Tuesday, November 16, 2004

I'm Surprised They Didn't Burn The Whole Country Down

USA Today reports in today's issue that angry football fans in Saskatchewan vandalized a kicker's home after the home team's kicker missed a chip shot that would have advanced his team in the playoffs. Click here to read all about it.

This event, while lamentable, makes one wonder at a whole bunch of different levels.

First, it's never been argued that football is a huge sport in Canada, although some friends up north have advised that it's the number two sport next to ice hockey. Which leads to a few questions. One, why isn't the rest of Canada furious over the absence of the NHL, and why aren't they showing any emotion about it? Of course, the failure to show emotion the way the fans in Saskatchewan did is probably a good thing, but you would figure that if they had an NHL franchise there these same diehards would have torched the local arena in protest against the collective silliness of players and owners. Memo to Gary Bettman: consider putting a franchise in Saskatchewan. Memo to Paul Tagliabue or the big Arena Football guy: you might want to consider the same.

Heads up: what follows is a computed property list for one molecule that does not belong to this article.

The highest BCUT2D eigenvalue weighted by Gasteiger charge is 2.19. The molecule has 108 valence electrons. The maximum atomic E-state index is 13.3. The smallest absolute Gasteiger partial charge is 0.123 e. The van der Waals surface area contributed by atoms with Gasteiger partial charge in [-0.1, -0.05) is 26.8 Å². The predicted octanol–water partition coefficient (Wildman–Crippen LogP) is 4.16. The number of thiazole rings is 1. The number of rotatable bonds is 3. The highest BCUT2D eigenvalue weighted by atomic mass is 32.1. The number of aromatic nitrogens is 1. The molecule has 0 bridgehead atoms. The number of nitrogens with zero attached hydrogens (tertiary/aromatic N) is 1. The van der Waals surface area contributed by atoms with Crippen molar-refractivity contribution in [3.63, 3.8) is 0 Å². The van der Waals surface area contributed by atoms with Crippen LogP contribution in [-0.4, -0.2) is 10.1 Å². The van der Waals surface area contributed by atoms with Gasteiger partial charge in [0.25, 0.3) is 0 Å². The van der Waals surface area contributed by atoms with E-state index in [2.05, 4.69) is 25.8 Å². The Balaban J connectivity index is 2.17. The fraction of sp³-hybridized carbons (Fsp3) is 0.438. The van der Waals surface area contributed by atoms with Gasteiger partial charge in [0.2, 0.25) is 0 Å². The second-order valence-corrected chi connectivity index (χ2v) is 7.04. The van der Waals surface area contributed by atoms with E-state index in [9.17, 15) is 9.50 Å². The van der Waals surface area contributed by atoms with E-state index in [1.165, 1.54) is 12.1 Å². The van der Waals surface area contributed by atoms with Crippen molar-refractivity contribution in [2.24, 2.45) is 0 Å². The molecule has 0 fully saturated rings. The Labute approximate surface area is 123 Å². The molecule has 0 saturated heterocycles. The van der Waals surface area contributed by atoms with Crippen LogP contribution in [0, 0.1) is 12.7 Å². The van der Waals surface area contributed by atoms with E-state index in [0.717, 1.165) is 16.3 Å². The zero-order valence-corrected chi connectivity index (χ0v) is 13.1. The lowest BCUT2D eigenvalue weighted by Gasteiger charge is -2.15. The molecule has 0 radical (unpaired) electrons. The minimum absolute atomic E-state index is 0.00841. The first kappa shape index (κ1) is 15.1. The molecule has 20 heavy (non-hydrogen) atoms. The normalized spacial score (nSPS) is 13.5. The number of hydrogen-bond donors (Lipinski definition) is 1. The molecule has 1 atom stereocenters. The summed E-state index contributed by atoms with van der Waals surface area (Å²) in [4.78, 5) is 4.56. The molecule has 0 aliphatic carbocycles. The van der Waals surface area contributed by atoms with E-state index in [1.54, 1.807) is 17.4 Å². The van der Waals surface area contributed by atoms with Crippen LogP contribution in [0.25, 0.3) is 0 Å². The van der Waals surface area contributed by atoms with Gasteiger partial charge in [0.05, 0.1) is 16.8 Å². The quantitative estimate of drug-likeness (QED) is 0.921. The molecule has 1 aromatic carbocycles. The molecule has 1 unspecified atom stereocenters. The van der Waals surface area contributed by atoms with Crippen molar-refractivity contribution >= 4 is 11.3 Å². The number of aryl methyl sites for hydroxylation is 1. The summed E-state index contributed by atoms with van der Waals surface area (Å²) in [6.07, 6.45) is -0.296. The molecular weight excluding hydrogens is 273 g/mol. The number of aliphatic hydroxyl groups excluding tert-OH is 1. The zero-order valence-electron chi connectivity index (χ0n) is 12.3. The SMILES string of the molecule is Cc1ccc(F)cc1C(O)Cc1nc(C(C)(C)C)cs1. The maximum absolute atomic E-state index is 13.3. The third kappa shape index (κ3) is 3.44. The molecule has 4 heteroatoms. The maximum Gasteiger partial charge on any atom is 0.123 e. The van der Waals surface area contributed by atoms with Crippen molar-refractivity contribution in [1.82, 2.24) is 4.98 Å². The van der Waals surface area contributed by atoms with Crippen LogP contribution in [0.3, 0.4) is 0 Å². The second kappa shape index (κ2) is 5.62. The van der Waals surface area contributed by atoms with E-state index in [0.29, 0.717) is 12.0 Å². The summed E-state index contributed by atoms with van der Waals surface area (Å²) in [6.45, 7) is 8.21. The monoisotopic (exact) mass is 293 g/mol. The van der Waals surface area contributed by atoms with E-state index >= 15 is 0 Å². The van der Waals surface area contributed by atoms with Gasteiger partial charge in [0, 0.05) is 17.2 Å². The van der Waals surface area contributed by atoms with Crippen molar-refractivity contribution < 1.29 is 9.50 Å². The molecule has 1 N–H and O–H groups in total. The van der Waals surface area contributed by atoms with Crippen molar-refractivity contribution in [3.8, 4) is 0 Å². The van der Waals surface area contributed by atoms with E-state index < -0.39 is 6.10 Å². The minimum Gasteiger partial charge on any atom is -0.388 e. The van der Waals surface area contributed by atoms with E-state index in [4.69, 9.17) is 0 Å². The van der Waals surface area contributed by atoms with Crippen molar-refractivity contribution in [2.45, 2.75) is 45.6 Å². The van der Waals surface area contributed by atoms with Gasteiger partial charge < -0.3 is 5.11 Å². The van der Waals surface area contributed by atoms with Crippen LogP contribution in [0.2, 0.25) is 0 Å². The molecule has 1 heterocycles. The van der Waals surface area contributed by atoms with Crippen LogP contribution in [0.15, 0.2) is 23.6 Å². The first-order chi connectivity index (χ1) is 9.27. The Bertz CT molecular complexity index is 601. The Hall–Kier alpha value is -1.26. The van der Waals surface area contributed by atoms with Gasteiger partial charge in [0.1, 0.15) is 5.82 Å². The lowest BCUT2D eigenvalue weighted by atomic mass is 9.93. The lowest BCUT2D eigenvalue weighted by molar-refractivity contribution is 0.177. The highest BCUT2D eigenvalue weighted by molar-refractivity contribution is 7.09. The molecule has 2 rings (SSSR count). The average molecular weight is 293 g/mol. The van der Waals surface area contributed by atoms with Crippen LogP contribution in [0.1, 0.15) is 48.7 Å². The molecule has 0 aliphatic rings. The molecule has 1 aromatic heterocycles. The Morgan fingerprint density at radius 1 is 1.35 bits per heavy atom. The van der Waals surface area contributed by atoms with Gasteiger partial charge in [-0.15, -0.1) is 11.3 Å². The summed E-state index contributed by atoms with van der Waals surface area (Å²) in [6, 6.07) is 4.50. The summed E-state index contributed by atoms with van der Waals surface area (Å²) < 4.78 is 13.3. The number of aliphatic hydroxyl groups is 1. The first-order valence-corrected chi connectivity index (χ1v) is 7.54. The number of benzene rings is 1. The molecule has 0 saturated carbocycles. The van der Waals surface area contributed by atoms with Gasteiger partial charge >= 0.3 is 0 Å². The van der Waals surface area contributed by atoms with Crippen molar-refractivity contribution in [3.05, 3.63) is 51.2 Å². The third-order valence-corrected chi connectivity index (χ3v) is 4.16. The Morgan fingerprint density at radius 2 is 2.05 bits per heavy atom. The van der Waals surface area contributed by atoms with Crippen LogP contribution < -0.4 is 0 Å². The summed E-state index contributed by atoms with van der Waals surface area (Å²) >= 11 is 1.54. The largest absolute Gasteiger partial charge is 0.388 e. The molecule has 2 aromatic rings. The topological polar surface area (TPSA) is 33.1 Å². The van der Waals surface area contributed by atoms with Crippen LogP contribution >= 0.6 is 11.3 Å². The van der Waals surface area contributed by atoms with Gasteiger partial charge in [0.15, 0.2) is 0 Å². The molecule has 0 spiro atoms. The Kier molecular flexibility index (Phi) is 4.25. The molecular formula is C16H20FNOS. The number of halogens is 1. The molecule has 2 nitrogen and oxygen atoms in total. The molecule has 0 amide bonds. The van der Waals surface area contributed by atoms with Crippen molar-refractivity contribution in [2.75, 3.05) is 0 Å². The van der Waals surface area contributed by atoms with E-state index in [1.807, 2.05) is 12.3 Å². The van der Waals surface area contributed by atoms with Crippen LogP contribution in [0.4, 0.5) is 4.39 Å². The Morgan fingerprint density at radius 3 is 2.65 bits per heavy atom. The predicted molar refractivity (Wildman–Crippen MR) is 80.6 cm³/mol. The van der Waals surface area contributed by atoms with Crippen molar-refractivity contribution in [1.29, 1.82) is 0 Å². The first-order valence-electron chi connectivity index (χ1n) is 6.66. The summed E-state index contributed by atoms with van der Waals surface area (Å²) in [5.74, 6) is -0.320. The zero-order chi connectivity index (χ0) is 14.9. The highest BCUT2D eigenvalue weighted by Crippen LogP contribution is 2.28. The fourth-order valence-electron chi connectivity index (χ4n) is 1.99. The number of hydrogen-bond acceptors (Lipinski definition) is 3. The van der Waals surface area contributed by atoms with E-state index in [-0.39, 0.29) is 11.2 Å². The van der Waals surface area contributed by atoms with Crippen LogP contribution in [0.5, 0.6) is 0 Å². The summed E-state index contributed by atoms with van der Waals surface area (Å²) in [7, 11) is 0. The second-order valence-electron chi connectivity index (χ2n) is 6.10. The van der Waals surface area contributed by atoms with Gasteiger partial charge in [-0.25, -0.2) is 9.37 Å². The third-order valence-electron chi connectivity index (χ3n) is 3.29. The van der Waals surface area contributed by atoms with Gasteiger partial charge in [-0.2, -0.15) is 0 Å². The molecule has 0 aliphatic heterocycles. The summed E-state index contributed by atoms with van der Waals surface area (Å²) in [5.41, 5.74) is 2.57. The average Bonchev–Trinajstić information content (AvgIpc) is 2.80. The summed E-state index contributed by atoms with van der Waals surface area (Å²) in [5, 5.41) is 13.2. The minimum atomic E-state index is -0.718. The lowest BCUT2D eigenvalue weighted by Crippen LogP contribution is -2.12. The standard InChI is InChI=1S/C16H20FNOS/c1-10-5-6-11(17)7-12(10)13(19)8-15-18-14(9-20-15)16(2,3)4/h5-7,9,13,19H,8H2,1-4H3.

Perhaps, again, the reason for the lack of protest in Canada is that because of currency differentials the local NHL teams haven't dominated the way they did 20+ years ago, which means that the NHL hockey played there is second-tier stuff. The same way American hoop fans love college basketball because of its purity, perhaps the NHL isn't that missed in Canada because the fans still have their junior hockey, and that hockey always has had a big following. And, it may be that NHL fans in Canada need a year off to rest their eyes from having to view the sartorial dyspepsia that Don Cherry delivers weekly on "Hockey Night in Canada."

But taking out a missed kick on a player's personal property? In Canada? America's gentle neighbor to the north? I suppose if the Boston Red Sox could win the World Series, anything's possible.

So, before American football fans start yelling that the New York Jets fans are nuts, or that the Philadelphia Eagles' fans are crazy, remember, that to the best of anyone's knowledge, they haven't crossed the line into a player's personal space and booed him in a supermarket, taken a bat to his mailbox, ridding a motorcycle on his lawn or put animal waste on the porch.

Still, if I were David Akers, the Philadelphia Eagles' Pro Bowl kicker, I might change my address to a P.O. Box, as the Eagles' fans are so hungry for a Super Bowl appearance that who knows what they'd do if their beloved Birds fall short again this year. While many things in America, good and bad, take root in California, let's hope that for all professional athletes' sakes this awful display of disappointment remains in Saskatchewan.

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